Typically, inter-line alignment is applied to variable assignment. For example, the following unaligned code …

$foo = 'bar';
$bazdib = 'gir';
$zim = 'irk';

… is easier to scan in columns aligned on the = sign:

$foo    = 'bar';
$bazdib = 'gir';
$zim    = 'irk';

We can see clearly what the variables are in the one column, and what the assigned values are in the next column.

Alternatively, we may need to break an over-long line across several lines, and make it glaringly obvious during even a cursory scan that it’s all one statement.

Now, let’s say we have a bit of code that should be aligned across two or more lines, whether for readability or to adhere to a line length limit. We begin with this contrived example using 4-space indents (the spaces are indicated by • characters):

function funcName()
••••$varname = '1234' . aVeryLongFunctionName() . 'foo' . otherFunction();

Under a style guide where we align on = to keep within a line length limit, we can do so regardless of tab stops:

function funcName()
••••$varname = '1234' . aVeryLongFunctionName()
•••••••••••• . 'foo' . otherFunction();

Under a guide where we use tabs, and Developer A uses 4-character tab stops, we need to push the alignment out to the tab stops to line things up (tabs are indicated by → characters):

function funcName()
→   $varname→   = '1234' . aVeryLongFunctionName()
→   →   →   →   . 'foo' . otherFunction();

However, if a Developer B uses an 8-character tab stop, the same code looks like this on Developer B’s terminal:

function funcName()
→       $varname→       = '1234' . aVeryLongFunctionName()
→       →       →       →       . 'foo' . otherFunction();

The second example has the same tabbing as in the first example, but the alignment looks broken under 8-character tab stops. Developers who prefer the 8-character stop are likely to try to reformat that code to make it look right on their terminal. That, in turn, will make it look broken for those developers who prefer a 4-character stop.

Thus, the argument that “each developer can set tab stops wherever he likes” is fine in theory, but is flawed in practice.

The first response to alignment arguments is generally: “Use tabs for indenting and spaces for alignment.” Let’s try that.

First, a 4-character tab stop indent, followed by spaces for alignment:

function funcName()
→   $varname = '1234' . aVeryLongFunctionName()
→   •••••••• . 'foo' . otherFunction();

Now, an 8-character tab stop indent, followed by spaces for alignment:

function funcName()
→       $varname = '1234' . aVeryLongFunctionName()
→       •••••••• . 'foo' . otherFunction();

That looks OK, right? Sure … until a developer, through habit (and we are creatures of habit) hits the tab key for alignment when he should have used spaces. They are both invisible, so the developer won’t notice on his own terminal — it will only be noticed by developers with other tab stop preferences. It is the same problem as before: misalignment under the different tab stop preferences of different developers.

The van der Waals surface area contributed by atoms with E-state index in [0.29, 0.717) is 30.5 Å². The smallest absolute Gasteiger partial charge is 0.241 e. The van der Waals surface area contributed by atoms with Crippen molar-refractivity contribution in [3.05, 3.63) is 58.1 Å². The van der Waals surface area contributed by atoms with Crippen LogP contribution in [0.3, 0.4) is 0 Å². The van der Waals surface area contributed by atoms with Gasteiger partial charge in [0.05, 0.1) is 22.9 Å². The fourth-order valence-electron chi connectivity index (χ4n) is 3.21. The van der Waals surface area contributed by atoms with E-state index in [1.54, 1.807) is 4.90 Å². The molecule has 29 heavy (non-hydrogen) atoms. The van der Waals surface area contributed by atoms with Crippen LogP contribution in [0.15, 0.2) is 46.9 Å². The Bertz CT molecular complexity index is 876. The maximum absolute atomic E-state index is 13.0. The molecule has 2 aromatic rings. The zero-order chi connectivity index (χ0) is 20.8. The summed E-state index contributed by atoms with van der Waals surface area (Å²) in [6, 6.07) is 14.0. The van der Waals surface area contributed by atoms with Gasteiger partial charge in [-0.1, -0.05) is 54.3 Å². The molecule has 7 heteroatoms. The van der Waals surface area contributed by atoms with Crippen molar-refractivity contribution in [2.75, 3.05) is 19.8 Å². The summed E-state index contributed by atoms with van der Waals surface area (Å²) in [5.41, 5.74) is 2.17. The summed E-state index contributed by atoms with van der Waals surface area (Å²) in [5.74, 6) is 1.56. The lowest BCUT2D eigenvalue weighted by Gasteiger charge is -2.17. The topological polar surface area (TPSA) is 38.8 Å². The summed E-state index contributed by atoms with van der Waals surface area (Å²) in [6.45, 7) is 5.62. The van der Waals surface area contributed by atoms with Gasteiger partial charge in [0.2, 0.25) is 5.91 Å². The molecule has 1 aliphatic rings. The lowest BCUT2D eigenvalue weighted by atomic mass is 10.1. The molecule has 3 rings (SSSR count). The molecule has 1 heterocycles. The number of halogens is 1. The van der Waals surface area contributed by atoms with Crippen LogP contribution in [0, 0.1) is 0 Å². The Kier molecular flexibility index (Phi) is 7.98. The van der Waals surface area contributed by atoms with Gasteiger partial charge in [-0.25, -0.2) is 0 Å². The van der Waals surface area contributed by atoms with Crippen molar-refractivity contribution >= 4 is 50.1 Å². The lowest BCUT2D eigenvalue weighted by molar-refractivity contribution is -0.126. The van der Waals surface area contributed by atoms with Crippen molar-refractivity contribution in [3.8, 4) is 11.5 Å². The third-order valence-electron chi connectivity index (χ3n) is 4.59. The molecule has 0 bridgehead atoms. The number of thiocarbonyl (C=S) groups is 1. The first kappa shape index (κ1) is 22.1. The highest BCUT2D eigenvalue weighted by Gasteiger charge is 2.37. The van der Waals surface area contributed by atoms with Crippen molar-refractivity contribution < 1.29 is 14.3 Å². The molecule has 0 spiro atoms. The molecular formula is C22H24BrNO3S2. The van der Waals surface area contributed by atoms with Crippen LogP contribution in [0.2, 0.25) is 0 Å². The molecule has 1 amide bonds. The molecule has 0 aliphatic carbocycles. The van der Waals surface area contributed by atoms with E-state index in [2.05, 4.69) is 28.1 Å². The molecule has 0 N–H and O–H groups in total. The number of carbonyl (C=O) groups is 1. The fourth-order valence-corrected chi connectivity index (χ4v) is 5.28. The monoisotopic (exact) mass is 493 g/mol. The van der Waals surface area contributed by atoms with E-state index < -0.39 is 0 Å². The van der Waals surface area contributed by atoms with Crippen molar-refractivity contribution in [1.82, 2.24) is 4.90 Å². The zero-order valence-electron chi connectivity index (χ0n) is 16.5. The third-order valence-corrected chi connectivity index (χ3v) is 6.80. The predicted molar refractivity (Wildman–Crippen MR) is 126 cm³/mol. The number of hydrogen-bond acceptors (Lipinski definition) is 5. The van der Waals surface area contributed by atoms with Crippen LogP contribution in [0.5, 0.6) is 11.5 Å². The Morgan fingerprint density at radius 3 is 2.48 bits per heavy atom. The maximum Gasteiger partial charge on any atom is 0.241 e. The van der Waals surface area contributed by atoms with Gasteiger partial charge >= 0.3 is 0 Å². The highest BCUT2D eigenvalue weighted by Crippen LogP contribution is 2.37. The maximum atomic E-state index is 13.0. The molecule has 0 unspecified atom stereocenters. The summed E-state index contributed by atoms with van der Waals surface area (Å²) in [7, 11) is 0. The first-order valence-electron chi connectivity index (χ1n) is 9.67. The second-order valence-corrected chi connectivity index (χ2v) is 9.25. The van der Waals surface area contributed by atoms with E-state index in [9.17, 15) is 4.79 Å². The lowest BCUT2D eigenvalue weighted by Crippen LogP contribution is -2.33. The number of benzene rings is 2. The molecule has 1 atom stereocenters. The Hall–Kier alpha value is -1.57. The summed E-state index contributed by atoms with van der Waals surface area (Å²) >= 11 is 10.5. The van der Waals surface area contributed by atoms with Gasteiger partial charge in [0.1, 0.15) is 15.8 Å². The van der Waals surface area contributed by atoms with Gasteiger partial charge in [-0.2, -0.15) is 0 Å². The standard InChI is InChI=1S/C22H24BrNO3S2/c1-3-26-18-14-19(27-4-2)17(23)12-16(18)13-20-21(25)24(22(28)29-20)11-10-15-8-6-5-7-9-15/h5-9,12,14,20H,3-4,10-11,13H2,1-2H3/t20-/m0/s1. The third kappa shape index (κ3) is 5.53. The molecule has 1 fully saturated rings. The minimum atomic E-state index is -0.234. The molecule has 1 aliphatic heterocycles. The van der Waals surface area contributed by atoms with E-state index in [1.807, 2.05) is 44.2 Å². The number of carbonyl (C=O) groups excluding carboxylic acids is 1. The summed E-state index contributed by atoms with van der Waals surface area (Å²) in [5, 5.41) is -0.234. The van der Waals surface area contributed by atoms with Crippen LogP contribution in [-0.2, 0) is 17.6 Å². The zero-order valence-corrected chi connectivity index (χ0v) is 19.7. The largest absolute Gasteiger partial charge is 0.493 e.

The general response at this point is to modify the tab-oriented style guide to disallow that kind of inter-line alignment. I suppose that is reasonable if we are committed to using tabs, but I find code of that sort to be less readable overall.

Solution: Use Spaces Instead

The solution to these subtle and sophisticated issues, for me and for lots of other PHP developers, is to use spaces for indentation and alignment. All professional text editor software allows what are called “soft tabs” where pressing the tab key inserts a user-defined number of spaces. When using spaces for indentation and alignment, all code looks the same everywhere, and does not mess up alignment under different tab stop preferences of different developers.


I realize this is a point of religious fervor among developers. Even though I have a preference for spaces, I am not a spaces zealot. This post is not evangelism; it is a dissection of the subtle and long-term issues related to tabs-vs-spaces discovered only after years of professional collaboration.

Please feel free to leave comments, criticism, etc. Because this is such a touchy subject, please be especially careful to be civil and maintain a respectful tone in the comments. If you have a very long comment, please consider pinging/tracking this post with a blog entry of your own, instead of commenting directly. I reserve the right to do as I wish with uncivil commentary.

Thanks for reading, all!

Differences in Packaging Approaches: Aura, Symfony2, and ZF2

Looking from outside both Symfony2 and ZF2 is full of standalone components. But the reality is not the same. Though Symfony2 components are split into each components in github, you cannot give a pull request to that component. The tests for all the components still resides in the core. The same will be applying to ZF2 too. I wrote my concern on the topic in mailing list of Symony2, if you are interested you can read on it here.

Let’s leave the contributions or pull requests, if I / you are trying to integrate Symfony form component to your project or library, we want to bring the tests some how make the necessary changes to the core if I want to make use of Event Dispatcher / Signal or another like Aura or Zend. Try to make how you can render in your view if I am using Aura View or Zend or even in phly_mustache.

So let me tell you the design principle to make them as standalone have some failure. Coming back to Aura, as a small contributor I can see Paul M Jones right decision to make the component library has more to speak. The good thing is Aura has all the tests in one place for the component. For eg: consider Aura Router the routing component. The source lies in src folder , the tests in tests folder.

My biases in posting this should be clear. 😉 Via Is there a design flaw for the Components or Packages made by Symfony2 and ZF2 |